St. Lucia joins push for reparatory justice

After Mottley’s call, St. Lucia joined Barbados in the push for reparatory justice through its National Reparations Committee (NRC), asking for developmental restructuring which could ultimately solve the issue of unpaid work rife among women in the West Indies. “Carers are not even considered a profession out here,” Posvar says. “The pay rate keeps them in poverty.” 

Another care worker in St. Michael, Barbados says she is not sure the reparations would make it to those who work in the predominantly private sector.

“I truly don’t know even if the government were to receive some measure of refunding that this would be filtered down to care workers,” says the 52-year-old care worker who asked not to be named. Rather, she points out, this could be an opportunity for the government to support families, many of whom cannot afford to keep their family members in the long term care facilities.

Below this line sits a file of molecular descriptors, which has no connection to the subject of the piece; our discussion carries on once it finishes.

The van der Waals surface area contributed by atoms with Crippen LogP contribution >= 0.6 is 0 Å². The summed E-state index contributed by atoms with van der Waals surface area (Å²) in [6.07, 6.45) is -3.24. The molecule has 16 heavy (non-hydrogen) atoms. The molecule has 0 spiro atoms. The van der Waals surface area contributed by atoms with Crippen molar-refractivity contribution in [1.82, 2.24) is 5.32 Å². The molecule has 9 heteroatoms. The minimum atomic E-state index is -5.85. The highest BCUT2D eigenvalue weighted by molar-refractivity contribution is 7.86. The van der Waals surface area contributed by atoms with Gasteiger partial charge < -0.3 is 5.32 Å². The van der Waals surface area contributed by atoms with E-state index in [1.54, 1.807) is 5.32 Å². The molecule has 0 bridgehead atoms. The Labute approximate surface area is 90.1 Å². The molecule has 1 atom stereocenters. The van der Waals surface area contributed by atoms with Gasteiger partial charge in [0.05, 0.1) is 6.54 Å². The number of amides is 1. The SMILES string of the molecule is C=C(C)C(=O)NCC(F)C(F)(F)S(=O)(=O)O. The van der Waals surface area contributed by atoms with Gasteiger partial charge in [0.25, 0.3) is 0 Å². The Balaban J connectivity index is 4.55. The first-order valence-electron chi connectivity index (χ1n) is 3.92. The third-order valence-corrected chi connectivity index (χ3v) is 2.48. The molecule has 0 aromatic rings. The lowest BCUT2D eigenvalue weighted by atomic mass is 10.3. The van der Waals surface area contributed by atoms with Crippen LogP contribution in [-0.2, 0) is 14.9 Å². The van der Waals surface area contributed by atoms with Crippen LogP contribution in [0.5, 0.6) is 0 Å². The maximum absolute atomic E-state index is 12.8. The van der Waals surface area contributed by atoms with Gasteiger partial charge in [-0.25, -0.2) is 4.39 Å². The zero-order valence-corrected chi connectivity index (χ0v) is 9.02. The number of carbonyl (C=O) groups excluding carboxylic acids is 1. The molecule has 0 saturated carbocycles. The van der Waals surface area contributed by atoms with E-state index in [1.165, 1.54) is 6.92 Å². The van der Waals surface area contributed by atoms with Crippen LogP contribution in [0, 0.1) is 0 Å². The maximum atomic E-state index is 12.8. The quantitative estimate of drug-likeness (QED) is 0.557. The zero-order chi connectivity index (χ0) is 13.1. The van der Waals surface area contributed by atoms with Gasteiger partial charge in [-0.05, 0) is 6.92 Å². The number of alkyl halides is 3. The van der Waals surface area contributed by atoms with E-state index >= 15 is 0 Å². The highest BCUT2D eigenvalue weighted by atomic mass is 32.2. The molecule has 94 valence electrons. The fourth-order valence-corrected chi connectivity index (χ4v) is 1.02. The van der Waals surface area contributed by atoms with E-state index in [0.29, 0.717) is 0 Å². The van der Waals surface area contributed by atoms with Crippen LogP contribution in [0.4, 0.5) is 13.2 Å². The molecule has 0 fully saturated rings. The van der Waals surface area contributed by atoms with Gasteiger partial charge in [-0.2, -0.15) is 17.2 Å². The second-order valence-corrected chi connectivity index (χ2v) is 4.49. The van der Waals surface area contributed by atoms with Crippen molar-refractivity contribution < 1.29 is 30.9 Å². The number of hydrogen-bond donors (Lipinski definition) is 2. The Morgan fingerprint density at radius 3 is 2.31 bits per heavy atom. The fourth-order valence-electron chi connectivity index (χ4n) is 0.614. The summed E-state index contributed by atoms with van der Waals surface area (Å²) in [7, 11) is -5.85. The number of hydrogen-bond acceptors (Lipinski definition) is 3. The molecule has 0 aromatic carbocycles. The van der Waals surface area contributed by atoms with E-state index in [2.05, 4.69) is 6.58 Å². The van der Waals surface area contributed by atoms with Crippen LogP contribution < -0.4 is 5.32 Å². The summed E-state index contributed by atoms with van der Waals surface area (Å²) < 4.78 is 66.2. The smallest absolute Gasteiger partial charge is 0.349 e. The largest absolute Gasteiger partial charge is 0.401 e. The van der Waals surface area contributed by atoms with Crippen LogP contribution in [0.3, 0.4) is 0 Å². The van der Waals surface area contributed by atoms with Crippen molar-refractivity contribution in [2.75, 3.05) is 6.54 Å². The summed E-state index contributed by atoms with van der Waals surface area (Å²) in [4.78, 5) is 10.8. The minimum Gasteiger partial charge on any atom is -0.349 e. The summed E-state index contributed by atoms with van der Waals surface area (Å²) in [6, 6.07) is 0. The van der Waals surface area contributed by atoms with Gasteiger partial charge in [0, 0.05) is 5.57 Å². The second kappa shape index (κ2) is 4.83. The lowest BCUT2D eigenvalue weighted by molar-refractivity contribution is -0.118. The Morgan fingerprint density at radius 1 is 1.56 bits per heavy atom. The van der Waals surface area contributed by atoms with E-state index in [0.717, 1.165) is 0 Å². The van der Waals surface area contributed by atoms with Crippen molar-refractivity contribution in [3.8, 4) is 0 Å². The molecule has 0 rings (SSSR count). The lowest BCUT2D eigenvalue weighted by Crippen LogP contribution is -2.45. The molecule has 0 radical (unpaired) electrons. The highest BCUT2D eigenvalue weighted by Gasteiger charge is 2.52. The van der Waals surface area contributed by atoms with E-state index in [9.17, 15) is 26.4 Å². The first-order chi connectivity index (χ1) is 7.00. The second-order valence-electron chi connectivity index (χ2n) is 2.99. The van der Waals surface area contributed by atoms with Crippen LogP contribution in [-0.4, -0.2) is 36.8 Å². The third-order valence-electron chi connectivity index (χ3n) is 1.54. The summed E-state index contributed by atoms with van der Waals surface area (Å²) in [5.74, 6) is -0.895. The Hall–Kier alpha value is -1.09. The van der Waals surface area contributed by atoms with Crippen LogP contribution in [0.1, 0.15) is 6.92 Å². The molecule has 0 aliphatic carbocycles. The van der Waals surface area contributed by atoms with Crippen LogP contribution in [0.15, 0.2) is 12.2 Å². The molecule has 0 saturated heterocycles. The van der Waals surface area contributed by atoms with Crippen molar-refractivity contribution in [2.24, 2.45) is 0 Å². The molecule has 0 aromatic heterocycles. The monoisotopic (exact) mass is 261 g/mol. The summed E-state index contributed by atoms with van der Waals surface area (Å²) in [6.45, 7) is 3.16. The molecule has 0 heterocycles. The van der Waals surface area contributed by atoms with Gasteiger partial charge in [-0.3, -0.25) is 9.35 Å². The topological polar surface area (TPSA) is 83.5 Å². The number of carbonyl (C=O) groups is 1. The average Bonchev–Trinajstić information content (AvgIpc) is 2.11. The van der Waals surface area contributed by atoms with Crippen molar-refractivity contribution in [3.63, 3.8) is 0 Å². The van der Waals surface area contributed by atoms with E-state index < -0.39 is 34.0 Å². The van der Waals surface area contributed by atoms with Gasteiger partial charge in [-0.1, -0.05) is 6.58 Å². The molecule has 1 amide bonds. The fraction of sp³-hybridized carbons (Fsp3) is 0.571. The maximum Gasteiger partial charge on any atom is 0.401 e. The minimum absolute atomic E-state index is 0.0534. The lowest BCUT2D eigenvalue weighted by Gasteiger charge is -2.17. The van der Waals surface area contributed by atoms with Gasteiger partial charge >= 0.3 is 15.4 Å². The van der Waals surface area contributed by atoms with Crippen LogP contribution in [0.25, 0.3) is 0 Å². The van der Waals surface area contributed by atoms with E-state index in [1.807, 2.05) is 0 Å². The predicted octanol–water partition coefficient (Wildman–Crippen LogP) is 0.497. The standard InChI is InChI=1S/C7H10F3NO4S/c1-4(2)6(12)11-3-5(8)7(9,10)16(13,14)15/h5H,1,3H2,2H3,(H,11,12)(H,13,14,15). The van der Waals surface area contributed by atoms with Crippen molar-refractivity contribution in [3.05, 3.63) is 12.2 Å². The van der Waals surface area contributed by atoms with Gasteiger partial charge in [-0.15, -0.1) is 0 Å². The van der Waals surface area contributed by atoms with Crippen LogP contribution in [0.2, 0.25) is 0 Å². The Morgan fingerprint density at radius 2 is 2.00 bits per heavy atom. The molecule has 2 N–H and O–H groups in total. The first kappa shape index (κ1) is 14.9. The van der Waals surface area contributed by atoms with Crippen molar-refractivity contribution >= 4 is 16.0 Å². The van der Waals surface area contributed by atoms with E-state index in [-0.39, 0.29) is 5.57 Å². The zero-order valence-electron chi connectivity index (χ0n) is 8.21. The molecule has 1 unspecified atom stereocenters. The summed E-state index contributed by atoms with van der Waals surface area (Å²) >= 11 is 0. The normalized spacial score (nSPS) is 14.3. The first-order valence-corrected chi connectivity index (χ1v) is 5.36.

“If families that cannot afford to take care of their dementia cases put these patients in a government-owned institution, then companies that sell different supplies that the elderly need, [such as diapers], is where I can see reparations benefiting.”

That systemic poverty in Barbados, Thompson says, is precisely why the prime minister has called for reparations in the middle of the pandemic.

“If you’re able to make people self-sufficient, to create viable businesses that have a marketplace, then you are talking about empowering women,” she says. “What I’m hoping to come out of this [call for reparations] is [a] more targeted policy that ensures women do not fall behind as a result of the pandemic.”